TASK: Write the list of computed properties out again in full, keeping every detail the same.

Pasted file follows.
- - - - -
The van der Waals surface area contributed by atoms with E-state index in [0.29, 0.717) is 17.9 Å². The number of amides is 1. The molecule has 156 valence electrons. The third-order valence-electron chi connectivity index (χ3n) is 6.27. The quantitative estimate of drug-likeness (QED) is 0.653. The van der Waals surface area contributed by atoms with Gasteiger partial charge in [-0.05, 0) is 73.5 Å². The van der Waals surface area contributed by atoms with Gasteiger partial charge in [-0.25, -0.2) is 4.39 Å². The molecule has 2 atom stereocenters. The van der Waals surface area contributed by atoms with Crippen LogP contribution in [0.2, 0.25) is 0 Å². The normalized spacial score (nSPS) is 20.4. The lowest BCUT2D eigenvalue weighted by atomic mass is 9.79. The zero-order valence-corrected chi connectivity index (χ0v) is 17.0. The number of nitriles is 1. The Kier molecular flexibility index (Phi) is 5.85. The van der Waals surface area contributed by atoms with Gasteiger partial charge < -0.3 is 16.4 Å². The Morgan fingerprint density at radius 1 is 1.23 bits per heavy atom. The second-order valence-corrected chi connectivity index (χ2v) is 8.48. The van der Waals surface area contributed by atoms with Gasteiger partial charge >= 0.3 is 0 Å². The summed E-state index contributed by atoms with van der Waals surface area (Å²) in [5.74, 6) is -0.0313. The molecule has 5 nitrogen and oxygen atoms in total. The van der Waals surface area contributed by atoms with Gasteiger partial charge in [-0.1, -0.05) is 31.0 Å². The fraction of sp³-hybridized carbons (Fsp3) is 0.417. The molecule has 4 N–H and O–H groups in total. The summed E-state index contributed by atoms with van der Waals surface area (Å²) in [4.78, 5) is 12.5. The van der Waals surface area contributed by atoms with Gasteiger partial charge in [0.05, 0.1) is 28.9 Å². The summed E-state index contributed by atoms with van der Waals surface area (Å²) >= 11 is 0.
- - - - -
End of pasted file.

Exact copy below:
The van der Waals surface area contributed by atoms with E-state index in [0.29, 0.717) is 17.9 Å². The number of amides is 1. The molecule has 156 valence electrons. The third-order valence-electron chi connectivity index (χ3n) is 6.27. The quantitative estimate of drug-likeness (QED) is 0.653. The van der Waals surface area contributed by atoms with Gasteiger partial charge in [-0.05, 0) is 73.5 Å². The van der Waals surface area contributed by atoms with Gasteiger partial charge in [-0.25, -0.2) is 4.39 Å². The molecule has 2 atom stereocenters. The van der Waals surface area contributed by atoms with Crippen LogP contribution in [0.2, 0.25) is 0 Å². The normalized spacial score (nSPS) is 20.4. The lowest BCUT2D eigenvalue weighted by atomic mass is 9.79. The zero-order valence-corrected chi connectivity index (χ0v) is 17.0. The number of nitriles is 1. The Kier molecular flexibility index (Phi) is 5.85. The van der Waals surface area contributed by atoms with Gasteiger partial charge < -0.3 is 16.4 Å². The Morgan fingerprint density at radius 1 is 1.23 bits per heavy atom. The second-order valence-corrected chi connectivity index (χ2v) is 8.48. The van der Waals surface area contributed by atoms with Gasteiger partial charge >= 0.3 is 0 Å². The summed E-state index contributed by atoms with van der Waals surface area (Å²) in [5.74, 6) is -0.0313. The molecule has 5 nitrogen and oxygen atoms in total. The van der Waals surface area contributed by atoms with Gasteiger partial charge in [-0.1, -0.05) is 31.0 Å². The fraction of sp³-hybridized carbons (Fsp3) is 0.417. The molecule has 4 N–H and O–H groups in total. The summed E-state index contributed by atoms with van der Waals surface area (Å²) in [4.78, 5) is 12.5. The van der Waals surface area contributed by atoms with Gasteiger partial charge in [0.05, 0.1) is 28.9 Å². The summed E-state index contributed by atoms with van der Waals surface area (Å²) >= 11 is 0.